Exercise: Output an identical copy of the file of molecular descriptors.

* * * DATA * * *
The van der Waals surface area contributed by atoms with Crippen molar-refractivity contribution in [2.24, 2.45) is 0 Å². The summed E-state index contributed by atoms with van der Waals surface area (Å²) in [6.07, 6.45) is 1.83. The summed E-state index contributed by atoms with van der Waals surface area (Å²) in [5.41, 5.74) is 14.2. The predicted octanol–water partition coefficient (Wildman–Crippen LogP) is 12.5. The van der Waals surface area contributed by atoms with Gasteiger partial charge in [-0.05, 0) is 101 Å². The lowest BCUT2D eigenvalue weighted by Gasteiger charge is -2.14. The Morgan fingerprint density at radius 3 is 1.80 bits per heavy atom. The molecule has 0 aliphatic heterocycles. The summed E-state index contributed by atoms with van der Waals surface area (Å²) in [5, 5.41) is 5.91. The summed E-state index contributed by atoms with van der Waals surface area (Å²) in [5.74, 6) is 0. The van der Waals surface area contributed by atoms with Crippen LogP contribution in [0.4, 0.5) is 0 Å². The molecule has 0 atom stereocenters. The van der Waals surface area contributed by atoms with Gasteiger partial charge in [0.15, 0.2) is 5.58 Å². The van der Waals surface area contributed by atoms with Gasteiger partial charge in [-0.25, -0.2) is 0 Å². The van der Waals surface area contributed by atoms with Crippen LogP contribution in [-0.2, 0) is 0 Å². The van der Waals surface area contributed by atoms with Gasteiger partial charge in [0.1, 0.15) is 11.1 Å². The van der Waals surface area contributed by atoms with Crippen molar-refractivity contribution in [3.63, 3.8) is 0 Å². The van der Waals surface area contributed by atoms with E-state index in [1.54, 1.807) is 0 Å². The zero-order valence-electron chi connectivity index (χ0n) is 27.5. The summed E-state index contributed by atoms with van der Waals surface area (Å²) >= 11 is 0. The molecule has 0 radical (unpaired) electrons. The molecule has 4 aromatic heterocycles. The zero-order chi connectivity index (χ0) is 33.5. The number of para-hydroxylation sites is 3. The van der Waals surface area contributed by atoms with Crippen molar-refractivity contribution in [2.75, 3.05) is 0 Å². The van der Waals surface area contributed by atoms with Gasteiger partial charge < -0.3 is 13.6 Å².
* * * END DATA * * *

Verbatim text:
The van der Waals surface area contributed by atoms with Crippen molar-refractivity contribution in [2.24, 2.45) is 0 Å². The summed E-state index contributed by atoms with van der Waals surface area (Å²) in [6.07, 6.45) is 1.83. The summed E-state index contributed by atoms with van der Waals surface area (Å²) in [5.41, 5.74) is 14.2. The predicted octanol–water partition coefficient (Wildman–Crippen LogP) is 12.5. The van der Waals surface area contributed by atoms with Gasteiger partial charge in [-0.05, 0) is 101 Å². The lowest BCUT2D eigenvalue weighted by Gasteiger charge is -2.14. The Morgan fingerprint density at radius 3 is 1.80 bits per heavy atom. The molecule has 0 aliphatic heterocycles. The summed E-state index contributed by atoms with van der Waals surface area (Å²) in [5, 5.41) is 5.91. The summed E-state index contributed by atoms with van der Waals surface area (Å²) in [5.74, 6) is 0. The van der Waals surface area contributed by atoms with Crippen LogP contribution in [0.4, 0.5) is 0 Å². The molecule has 0 atom stereocenters. The van der Waals surface area contributed by atoms with Gasteiger partial charge in [0.15, 0.2) is 5.58 Å². The van der Waals surface area contributed by atoms with Gasteiger partial charge in [-0.25, -0.2) is 0 Å². The van der Waals surface area contributed by atoms with Crippen LogP contribution in [-0.2, 0) is 0 Å². The van der Waals surface area contributed by atoms with Gasteiger partial charge in [0.1, 0.15) is 11.1 Å². The van der Waals surface area contributed by atoms with Crippen molar-refractivity contribution in [3.63, 3.8) is 0 Å². The van der Waals surface area contributed by atoms with E-state index in [1.54, 1.807) is 0 Å². The zero-order valence-electron chi connectivity index (χ0n) is 27.5. The summed E-state index contributed by atoms with van der Waals surface area (Å²) >= 11 is 0. The molecule has 0 radical (unpaired) electrons. The molecule has 4 aromatic heterocycles. The zero-order chi connectivity index (χ0) is 33.5. The number of para-hydroxylation sites is 3. The van der Waals surface area contributed by atoms with Crippen molar-refractivity contribution in [2.75, 3.05) is 0 Å². The van der Waals surface area contributed by atoms with Gasteiger partial charge < -0.3 is 13.6 Å².